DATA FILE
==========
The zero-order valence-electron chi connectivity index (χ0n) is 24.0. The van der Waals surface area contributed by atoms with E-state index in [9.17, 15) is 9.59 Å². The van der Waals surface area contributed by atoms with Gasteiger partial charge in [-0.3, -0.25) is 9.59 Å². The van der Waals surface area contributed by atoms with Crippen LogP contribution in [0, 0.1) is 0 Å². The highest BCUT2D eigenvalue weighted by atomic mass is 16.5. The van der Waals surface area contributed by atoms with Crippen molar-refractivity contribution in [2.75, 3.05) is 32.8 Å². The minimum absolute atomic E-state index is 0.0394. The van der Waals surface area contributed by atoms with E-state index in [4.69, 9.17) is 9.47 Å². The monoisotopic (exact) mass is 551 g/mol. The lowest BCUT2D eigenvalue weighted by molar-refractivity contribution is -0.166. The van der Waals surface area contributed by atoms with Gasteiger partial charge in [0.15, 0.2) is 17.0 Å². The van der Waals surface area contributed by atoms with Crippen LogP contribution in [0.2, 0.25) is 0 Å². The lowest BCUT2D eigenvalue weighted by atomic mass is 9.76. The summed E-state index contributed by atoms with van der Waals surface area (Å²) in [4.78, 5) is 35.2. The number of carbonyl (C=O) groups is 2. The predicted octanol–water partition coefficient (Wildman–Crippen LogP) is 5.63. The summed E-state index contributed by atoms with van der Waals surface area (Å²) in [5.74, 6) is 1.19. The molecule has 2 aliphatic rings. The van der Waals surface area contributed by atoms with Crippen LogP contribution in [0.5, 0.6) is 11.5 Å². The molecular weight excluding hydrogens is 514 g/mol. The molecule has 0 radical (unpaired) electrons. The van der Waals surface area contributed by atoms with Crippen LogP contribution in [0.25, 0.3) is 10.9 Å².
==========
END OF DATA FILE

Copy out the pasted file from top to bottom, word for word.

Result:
The zero-order valence-electron chi connectivity index (χ0n) is 24.0. The van der Waals surface area contributed by atoms with E-state index in [9.17, 15) is 9.59 Å². The van der Waals surface area contributed by atoms with Gasteiger partial charge in [-0.3, -0.25) is 9.59 Å². The van der Waals surface area contributed by atoms with Crippen LogP contribution in [0, 0.1) is 0 Å². The highest BCUT2D eigenvalue weighted by atomic mass is 16.5. The van der Waals surface area contributed by atoms with Crippen molar-refractivity contribution in [2.75, 3.05) is 32.8 Å². The minimum absolute atomic E-state index is 0.0394. The van der Waals surface area contributed by atoms with E-state index in [4.69, 9.17) is 9.47 Å². The monoisotopic (exact) mass is 551 g/mol. The lowest BCUT2D eigenvalue weighted by molar-refractivity contribution is -0.166. The van der Waals surface area contributed by atoms with Gasteiger partial charge in [0.15, 0.2) is 17.0 Å². The van der Waals surface area contributed by atoms with Crippen LogP contribution in [0.2, 0.25) is 0 Å². The lowest BCUT2D eigenvalue weighted by atomic mass is 9.76. The summed E-state index contributed by atoms with van der Waals surface area (Å²) in [4.78, 5) is 35.2. The number of carbonyl (C=O) groups is 2. The predicted octanol–water partition coefficient (Wildman–Crippen LogP) is 5.63. The summed E-state index contributed by atoms with van der Waals surface area (Å²) in [5.74, 6) is 1.19. The molecule has 2 aliphatic rings. The van der Waals surface area contributed by atoms with Crippen LogP contribution in [0.5, 0.6) is 11.5 Å². The molecular weight excluding hydrogens is 514 g/mol. The molecule has 0 radical (unpaired) electrons. The van der Waals surface area contributed by atoms with Crippen LogP contribution in [0.25, 0.3) is 10.9 Å².